Click image
for interactive map
So, we're right in the middle. Those considering ancestors who went on, yes, it was a lengthy and hard row to hoe. But, many made it. Lots were buried along the way. Some were lost forever. 

To wind things up, we look at the highest peaks in the western continental U.S. with a map. The query could be, how many are over 12,000 ft? This site has 178 rows showing that we have many over 12K and 13K and 14K. This does not include Alaska. 

As we consider this overview, note the dots and then look at the trails which smartly tried to stay away from the impossible. Or, the dots aren't impressive? Consider this, the State of Nevada which has only two names on this list has over 130 mountains that are over 10,000 ft. Notice, there is no north-south Interstate highway in Nevada. The red dots had a huge influence on how this system was designed. 

The Dwight D. Eisenhower System
of Interstate and Defense Highways

The 400th commemorations and the 250th will allow us to get familiar with our country from stem to stern and left to right. Ought to be fun. 

Remarks: Modified: 01/25/2023

01/25/2023 -- Added link to New France. 

Sunday, January 15, 2023

American dream

TL;DR -- John W. Gardner, of Stanford and the west coast, represents several things about the U.S. He is the second (or first) generation of his family. His life was exemplary. We have mentioned others of the same background (as in, immigrant after the early start) in posts over the years. So, we will make this a category as we proceed preparing for commemorating the 250th, starting in 2024 with the attempt in Boston to use the Harbor as a tea dispensing device. 


We already have several posts in this category; there will be more. This post will list a few below.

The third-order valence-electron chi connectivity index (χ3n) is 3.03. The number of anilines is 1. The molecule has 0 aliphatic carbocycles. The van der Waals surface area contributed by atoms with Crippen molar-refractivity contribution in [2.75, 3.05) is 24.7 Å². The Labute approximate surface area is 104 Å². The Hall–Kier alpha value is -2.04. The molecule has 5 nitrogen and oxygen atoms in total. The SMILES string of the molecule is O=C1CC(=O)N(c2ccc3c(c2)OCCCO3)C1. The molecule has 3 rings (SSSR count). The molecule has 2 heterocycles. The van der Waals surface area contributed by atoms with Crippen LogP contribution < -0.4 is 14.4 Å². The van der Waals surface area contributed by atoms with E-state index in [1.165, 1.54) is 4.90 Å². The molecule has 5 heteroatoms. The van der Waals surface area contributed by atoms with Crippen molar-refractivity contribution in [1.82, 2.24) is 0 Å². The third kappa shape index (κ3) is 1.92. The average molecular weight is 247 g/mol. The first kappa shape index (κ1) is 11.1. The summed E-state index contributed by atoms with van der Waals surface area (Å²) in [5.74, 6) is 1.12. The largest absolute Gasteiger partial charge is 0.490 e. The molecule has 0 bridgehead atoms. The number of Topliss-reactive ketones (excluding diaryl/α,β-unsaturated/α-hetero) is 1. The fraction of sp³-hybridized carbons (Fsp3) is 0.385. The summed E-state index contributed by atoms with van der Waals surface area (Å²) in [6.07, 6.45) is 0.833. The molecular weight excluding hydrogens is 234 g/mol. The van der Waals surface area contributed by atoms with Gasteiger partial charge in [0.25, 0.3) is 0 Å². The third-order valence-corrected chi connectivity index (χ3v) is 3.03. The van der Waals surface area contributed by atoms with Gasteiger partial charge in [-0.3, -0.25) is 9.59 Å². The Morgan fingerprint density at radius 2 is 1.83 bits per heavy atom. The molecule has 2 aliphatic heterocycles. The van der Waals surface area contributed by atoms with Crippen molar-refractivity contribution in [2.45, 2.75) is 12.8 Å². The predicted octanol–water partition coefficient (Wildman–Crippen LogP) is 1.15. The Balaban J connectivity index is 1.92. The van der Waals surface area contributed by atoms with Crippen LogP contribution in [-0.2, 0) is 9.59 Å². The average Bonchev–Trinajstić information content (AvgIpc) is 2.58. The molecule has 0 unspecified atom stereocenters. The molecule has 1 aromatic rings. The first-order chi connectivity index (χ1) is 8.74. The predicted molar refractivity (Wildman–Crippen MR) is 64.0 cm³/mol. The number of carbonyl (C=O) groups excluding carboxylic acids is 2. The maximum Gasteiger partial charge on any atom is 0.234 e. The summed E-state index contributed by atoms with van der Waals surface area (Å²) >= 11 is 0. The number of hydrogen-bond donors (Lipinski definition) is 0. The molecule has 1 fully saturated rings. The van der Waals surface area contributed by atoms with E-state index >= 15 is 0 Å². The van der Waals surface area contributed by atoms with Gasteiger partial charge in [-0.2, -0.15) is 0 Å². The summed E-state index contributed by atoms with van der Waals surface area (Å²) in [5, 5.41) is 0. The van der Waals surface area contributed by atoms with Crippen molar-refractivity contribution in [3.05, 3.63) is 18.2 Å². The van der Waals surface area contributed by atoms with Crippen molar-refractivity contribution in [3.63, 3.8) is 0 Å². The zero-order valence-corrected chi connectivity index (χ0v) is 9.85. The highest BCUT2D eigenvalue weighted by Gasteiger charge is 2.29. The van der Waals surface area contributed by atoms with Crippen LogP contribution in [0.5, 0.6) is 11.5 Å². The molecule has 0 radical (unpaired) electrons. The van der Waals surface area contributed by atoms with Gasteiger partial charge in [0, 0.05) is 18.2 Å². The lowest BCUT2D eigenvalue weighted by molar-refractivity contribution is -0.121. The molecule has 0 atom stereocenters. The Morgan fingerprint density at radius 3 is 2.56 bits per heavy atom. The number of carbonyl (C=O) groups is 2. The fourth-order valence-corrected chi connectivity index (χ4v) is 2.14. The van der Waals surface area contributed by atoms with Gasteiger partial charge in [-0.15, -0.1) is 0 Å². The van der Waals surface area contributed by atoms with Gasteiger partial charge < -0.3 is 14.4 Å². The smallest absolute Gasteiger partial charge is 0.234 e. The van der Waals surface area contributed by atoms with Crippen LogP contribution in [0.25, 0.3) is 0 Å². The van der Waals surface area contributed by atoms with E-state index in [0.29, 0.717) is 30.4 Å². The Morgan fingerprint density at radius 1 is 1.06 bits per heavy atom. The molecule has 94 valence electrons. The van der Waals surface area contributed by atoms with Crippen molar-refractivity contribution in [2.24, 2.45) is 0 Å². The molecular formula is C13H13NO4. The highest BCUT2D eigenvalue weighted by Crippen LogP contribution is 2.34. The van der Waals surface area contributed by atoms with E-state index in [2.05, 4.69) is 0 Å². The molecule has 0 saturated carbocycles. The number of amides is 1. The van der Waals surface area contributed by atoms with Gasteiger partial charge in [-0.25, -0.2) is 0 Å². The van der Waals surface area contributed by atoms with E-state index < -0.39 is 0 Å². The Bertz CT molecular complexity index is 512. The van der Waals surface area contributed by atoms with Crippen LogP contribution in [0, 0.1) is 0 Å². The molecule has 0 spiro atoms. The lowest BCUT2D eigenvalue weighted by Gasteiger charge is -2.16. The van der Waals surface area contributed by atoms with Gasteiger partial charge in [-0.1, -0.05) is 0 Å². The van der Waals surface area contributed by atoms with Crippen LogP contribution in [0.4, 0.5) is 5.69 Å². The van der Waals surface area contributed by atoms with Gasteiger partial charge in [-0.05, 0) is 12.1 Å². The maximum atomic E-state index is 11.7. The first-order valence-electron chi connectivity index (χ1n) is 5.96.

Today, we will look at John W. Gardner. He represents several things which we will expand up. First, though, his name got our attention as we were looking at an organization, in his name, that has been supporting social issues. There was not much in terms of biography with family specifics. We found his father and mother. He died when John was young. His mother has been referenced by several names, so we will look at that further. One report had her name as Marie Burns. One Census had a different name. Second, he is of the west, having been born in LA. He went to Stanford. His father had been born in England, we surmise after seeing him referenced as an English gentleman. 

Third, John's life? He founded Common Cause after several roles in the U.S. government. For instance, he was Secretary of H.E.W. under President Johnson. We are being brief now as John had a remarkable life and served humanity several ways. He had two daughters with his wife of 65 years who he met at Stanford. She was from Guatemala. 

Now, his organization reminded us of the Gairdner Foundation that we wrote of early last year. We have a task of finding this type of representative organization to write up specs for our future. 

But, back to the "American dream" which is an important topic. Let's start with a list of posts where we can address this theme more thoroughly. Of course, John (Wikipedia) will be there.